Converting Adobe InDesign documents . . .                 . . . . . 40
     Converting Adobe PageMaker Plus documents                   . . . . 43
     Converting Microsoft Word for
     Windows documents . . . . . . . . . . . . . . .           . . . . . 48
     Converting QuarkXPress documents          . . . . .       . . . . . 52
     Converting existing PostScript and
     PDF documents . . . . . . . . . . . . . . . . . . .       . . . . . 59
                                                                    1


Introduction


        elcome to Adobe’s How to Create Adobe PDF eBooks, a
W       step-by-step guide that covers the basics of creating and
optimizing Adobe® Portable Document Format (PDF) files so
that they can be viewed as electronic books (eBooks) using the
free Adobe® Acrobat eBook Reader™ 2.2 software.
Unlike traditional printed books, eBooks are designed to be
viewed online. When you design a document template in your
authoring application, you should use a smaller page size, ample
margins, and fonts that look good on-screen. Before converting
your document to Adobe PDF, you should set recommended job
options for eBooks in Acrobat Distiller® or your authoring appli-
cation, so that it generates an Adobe PDF document to be viewed
primarily online. Last, you should make finishing touches to
your Adobe PDF document such as renumbering pages using
Adobe Acrobat®, so that it displays at its best in Acrobat eBook
Reader.


Benefits of creating Adobe PDF eBooks
Creating eBooks in Adobe PDF brings you and your customers a
variety of benefits. You can upload Adobe PDF eBooks to Adobe
Content Server for packaging and distribution. In turn,
2    ADOBE PDF EBOOKS
     Introduction


    customers can buy, download, and read Adobe PDF eBooks from
    Web-based eBooks stores using the free Acrobat eBook Reader
    software.
    Adobe PDF eBooks are compact files that can be downloaded
    quickly from commercial Web sites and transferred between
    reading devices with no loss of quality. They can be read on a
    broad range of computer platforms. They preserve the exact look
    and feel of your source documents, including page layout, fonts,
    colors, and images. So that customers can find what they’re
    looking for quickly, they provide navigation features such as
    bookmarks and links.


    About this guide
    In this guide, you’ll find the basic procedures and techniques you
    need to create Adobe PDF eBooks, including designing
    document templates for eBooks, setting recommended job
    options for eBooks in Acrobat Distiller or your authoring appli-
    cation, converting your documents to Adobe PDF, and
    optimizing your Adobe PDF documents for electronic
    publishing using Acrobat. Of course, your specific workflow
    depends on the type of documents from which you start.
    This guide assumes you’re familiar with the different applica-
    tions described. For more information on each application, refer
    to the user guide or online help system included with it. If you’re
    familiar with Acrobat eBook Reader and have it installed on your
    system, you can use it to read this guide online.
                                                                      3


Chapter 1: Designing document
templates for eBooks


W        hen creating an Adobe PDF eBook, you can start with an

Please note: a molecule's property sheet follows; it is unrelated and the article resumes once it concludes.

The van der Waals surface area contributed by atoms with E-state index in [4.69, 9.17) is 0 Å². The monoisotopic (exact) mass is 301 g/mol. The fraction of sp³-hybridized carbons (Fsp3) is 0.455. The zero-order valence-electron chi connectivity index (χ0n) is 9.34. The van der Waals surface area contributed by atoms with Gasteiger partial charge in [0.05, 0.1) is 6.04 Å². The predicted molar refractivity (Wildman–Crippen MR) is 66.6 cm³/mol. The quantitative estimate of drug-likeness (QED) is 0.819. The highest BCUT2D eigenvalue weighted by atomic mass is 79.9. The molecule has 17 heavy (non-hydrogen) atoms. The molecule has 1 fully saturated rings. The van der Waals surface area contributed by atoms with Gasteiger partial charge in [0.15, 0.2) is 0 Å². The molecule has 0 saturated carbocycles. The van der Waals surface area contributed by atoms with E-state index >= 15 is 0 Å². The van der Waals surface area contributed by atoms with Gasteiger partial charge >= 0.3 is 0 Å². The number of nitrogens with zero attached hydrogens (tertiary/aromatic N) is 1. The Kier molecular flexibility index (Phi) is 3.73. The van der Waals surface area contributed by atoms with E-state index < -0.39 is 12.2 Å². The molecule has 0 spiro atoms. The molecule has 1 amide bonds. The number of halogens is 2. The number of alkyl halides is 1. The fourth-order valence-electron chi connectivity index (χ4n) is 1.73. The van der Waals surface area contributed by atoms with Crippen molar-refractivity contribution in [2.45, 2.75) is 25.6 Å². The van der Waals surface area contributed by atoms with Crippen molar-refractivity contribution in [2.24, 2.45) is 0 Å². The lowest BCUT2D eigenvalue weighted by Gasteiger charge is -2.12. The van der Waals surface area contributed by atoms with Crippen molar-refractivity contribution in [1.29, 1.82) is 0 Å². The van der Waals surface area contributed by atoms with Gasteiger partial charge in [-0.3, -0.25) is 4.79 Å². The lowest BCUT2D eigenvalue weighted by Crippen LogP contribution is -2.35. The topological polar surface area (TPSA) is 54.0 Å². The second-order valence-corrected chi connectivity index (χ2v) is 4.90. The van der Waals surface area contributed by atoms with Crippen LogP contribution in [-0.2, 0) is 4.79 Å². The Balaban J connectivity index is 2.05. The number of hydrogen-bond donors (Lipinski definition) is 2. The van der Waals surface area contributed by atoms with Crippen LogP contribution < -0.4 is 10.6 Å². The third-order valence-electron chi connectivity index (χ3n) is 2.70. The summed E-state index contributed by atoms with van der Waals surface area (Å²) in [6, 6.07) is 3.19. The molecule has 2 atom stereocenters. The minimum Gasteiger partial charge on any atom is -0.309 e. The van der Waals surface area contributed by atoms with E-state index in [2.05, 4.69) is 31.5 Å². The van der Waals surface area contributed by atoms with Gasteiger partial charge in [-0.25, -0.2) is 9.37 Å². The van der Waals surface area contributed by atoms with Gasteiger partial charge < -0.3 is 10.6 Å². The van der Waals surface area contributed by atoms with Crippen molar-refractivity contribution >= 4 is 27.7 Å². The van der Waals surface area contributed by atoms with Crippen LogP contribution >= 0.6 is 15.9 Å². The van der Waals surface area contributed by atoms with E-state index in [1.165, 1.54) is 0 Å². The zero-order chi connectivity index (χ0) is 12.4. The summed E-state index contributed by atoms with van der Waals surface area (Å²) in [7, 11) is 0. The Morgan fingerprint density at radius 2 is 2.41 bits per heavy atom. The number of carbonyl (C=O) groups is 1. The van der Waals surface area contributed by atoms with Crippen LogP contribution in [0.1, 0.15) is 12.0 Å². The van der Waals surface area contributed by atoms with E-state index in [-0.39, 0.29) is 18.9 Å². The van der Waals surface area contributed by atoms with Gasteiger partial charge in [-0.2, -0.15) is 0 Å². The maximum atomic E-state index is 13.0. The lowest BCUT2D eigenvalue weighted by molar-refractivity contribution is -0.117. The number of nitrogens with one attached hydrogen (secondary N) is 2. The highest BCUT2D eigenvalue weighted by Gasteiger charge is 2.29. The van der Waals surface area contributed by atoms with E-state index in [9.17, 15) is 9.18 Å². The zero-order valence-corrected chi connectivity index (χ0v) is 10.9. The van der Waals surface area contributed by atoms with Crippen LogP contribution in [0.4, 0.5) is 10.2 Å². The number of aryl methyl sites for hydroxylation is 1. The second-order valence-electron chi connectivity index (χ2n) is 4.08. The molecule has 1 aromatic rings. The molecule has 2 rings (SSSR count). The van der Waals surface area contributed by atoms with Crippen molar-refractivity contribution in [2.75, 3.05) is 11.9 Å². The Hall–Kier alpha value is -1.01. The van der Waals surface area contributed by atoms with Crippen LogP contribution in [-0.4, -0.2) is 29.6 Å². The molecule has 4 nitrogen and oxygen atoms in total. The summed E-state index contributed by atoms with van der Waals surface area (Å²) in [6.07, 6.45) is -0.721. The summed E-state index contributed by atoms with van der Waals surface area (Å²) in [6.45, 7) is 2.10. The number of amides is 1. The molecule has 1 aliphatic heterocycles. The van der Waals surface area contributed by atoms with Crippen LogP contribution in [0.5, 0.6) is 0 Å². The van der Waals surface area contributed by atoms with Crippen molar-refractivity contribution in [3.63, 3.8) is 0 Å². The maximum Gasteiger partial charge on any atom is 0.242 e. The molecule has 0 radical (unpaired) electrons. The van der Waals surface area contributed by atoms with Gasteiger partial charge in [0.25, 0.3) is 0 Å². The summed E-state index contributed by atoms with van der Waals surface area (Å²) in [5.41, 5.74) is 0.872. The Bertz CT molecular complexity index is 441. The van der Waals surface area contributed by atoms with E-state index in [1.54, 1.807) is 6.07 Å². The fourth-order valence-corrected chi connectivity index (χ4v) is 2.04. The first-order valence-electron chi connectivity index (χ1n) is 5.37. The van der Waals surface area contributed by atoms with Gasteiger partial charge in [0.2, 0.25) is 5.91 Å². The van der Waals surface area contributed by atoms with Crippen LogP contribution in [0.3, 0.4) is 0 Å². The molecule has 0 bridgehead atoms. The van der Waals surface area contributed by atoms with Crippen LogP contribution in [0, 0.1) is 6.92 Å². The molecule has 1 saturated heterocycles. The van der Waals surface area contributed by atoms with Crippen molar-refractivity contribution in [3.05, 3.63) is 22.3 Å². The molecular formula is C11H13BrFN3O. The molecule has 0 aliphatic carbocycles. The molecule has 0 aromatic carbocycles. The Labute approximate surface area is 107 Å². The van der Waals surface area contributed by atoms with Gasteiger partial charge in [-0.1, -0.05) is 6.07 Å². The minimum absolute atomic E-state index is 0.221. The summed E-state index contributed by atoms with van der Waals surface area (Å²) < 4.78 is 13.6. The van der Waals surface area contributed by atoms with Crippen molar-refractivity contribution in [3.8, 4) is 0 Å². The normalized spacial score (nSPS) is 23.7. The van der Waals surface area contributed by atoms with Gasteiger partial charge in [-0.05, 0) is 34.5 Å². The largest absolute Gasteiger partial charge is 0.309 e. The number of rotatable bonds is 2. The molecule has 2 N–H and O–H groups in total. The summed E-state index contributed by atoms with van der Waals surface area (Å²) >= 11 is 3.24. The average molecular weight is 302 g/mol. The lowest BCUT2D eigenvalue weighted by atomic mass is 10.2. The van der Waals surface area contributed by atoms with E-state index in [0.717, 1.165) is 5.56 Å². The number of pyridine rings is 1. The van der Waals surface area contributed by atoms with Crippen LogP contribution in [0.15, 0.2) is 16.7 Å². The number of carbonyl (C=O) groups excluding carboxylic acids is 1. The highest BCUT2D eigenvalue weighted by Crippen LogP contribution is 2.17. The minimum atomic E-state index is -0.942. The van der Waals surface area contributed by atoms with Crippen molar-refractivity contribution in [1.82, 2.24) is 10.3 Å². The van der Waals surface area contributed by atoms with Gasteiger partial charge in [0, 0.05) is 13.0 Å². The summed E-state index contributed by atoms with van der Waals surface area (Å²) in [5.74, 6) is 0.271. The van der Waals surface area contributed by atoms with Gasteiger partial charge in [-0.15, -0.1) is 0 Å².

existing document or create an entirely new document.
Many publishers have archived content from which to produce
eBooks, including source, PostScript®, and PDF documents. If
you’re starting with an existing source document or from
scratch, you should design a document template that makes it
easy to view your eBook in Acrobat eBook Reader. The guide that
you’re reading now is a good example of a document designed
specifically to be viewed online. When designing a document
template in your authoring application, follow the guidelines in
this chapter to determine page size, page margins, text format,
and use of color.


Specifying page sizes
When determining a page size for your Adobe PDF eBook, it’s
important to consider what computer devices your readers will
use to view it. In most cases, your readers will be using a variety
of computer devices, rather than one particular platform. To
accommodate readers with smaller displays, it’s a good idea to
specify a smaller page size. For most eBooks, you should specify
4    ADOBE PDF EBOOKS
     Chapter 1: Designing document templates for eBooks


    a page size of 6 by 9 inches. Pages of this size can be comfortably
    displayed on a variety of devices and easily printed to standard
    8.5 by 11-inch pages.
    Note: When converting to Adobe PDF using Windows NT or
    Windows 2000 operating systems, the resulting PDF document will
    retain the 8 1/2 by 11 inch page size instead of the custom page size.
    In this case, you can use Acrobat 5.0 to crop the document to the
    proper size. To crop multiple documents, see “Batch Processing” in
    Adobe Acrobat 5.0 Online Help.
    In some cases, you may need to specify a page size larger than 6
    by 9 inches. For instance, you may be creating an eBook from a
    textbook, which has a typical page size of 9 by 12 inches. If you
    specify a page size larger than 7 by 10 inches, you should also
    specify for the eBook to open at Fit Width magnification in
    Acrobat eBook Reader. For more information, see “Setting
    options for opening eBooks” on page 19.


    Setting page margins
    In both printed books and eBooks, page margins help readers